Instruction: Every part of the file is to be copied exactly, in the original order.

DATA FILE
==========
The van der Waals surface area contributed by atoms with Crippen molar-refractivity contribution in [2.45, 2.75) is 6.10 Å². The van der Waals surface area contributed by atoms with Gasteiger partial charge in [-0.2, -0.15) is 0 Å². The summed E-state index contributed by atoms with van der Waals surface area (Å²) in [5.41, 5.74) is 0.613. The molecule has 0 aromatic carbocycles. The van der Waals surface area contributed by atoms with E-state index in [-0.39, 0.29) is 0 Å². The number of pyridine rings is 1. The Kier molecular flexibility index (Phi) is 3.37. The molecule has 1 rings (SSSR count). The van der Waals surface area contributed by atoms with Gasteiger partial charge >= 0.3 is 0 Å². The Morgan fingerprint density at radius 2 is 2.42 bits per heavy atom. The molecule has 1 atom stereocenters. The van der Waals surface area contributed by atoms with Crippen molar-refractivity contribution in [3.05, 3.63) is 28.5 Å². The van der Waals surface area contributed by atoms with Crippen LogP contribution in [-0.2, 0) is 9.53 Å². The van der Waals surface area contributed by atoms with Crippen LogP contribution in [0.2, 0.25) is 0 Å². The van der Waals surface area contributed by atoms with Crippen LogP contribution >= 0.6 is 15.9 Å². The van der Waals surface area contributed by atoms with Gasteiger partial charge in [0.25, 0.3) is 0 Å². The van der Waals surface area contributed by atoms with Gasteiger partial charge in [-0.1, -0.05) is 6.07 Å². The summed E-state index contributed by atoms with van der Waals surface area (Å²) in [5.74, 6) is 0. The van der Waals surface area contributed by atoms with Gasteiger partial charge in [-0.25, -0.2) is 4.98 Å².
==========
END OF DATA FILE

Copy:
The van der Waals surface area contributed by atoms with Crippen molar-refractivity contribution in [2.45, 2.75) is 6.10 Å². The van der Waals surface area contributed by atoms with Gasteiger partial charge in [-0.2, -0.15) is 0 Å². The summed E-state index contributed by atoms with van der Waals surface area (Å²) in [5.41, 5.74) is 0.613. The molecule has 0 aromatic carbocycles. The van der Waals surface area contributed by atoms with E-state index in [-0.39, 0.29) is 0 Å². The number of pyridine rings is 1. The Kier molecular flexibility index (Phi) is 3.37. The molecule has 1 rings (SSSR count). The van der Waals surface area contributed by atoms with Gasteiger partial charge >= 0.3 is 0 Å². The Morgan fingerprint density at radius 2 is 2.42 bits per heavy atom. The molecule has 1 atom stereocenters. The van der Waals surface area contributed by atoms with Crippen molar-refractivity contribution in [3.05, 3.63) is 28.5 Å². The van der Waals surface area contributed by atoms with Crippen LogP contribution in [-0.2, 0) is 9.53 Å². The van der Waals surface area contributed by atoms with Crippen LogP contribution in [0.2, 0.25) is 0 Å². The van der Waals surface area contributed by atoms with Crippen LogP contribution >= 0.6 is 15.9 Å². The van der Waals surface area contributed by atoms with Gasteiger partial charge in [0.25, 0.3) is 0 Å². The van der Waals surface area contributed by atoms with Gasteiger partial charge in [-0.1, -0.05) is 6.07 Å². The summed E-state index contributed by atoms with van der Waals surface area (Å²) in [5.74, 6) is 0. The van der Waals surface area contributed by atoms with Gasteiger partial charge in [-0.25, -0.2) is 4.98 Å².